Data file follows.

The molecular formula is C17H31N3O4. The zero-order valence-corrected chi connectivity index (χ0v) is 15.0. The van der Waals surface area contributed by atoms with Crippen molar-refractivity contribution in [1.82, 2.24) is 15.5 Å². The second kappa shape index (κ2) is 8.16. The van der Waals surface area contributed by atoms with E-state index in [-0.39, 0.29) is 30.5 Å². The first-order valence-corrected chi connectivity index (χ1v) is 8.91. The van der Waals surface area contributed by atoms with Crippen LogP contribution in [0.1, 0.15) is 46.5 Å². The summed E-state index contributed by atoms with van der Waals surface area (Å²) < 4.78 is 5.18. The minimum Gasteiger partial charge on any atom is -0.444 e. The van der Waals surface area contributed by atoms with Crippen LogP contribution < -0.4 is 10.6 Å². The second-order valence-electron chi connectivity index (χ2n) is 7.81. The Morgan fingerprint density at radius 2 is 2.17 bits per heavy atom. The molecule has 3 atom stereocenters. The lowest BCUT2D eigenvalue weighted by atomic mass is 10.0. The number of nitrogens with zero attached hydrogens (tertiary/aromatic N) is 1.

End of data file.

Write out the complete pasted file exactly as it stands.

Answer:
The molecular formula is C17H31N3O4. The zero-order valence-corrected chi connectivity index (χ0v) is 15.0. The van der Waals surface area contributed by atoms with Crippen molar-refractivity contribution in [1.82, 2.24) is 15.5 Å². The second kappa shape index (κ2) is 8.16. The van der Waals surface area contributed by atoms with E-state index in [-0.39, 0.29) is 30.5 Å². The first-order valence-corrected chi connectivity index (χ1v) is 8.91. The van der Waals surface area contributed by atoms with Crippen LogP contribution in [0.1, 0.15) is 46.5 Å². The summed E-state index contributed by atoms with van der Waals surface area (Å²) < 4.78 is 5.18. The minimum Gasteiger partial charge on any atom is -0.444 e. The van der Waals surface area contributed by atoms with Crippen LogP contribution < -0.4 is 10.6 Å². The second-order valence-electron chi connectivity index (χ2n) is 7.81. The Morgan fingerprint density at radius 2 is 2.17 bits per heavy atom. The molecule has 3 atom stereocenters. The lowest BCUT2D eigenvalue weighted by atomic mass is 10.0. The number of nitrogens with zero attached hydrogens (tertiary/aromatic N) is 1.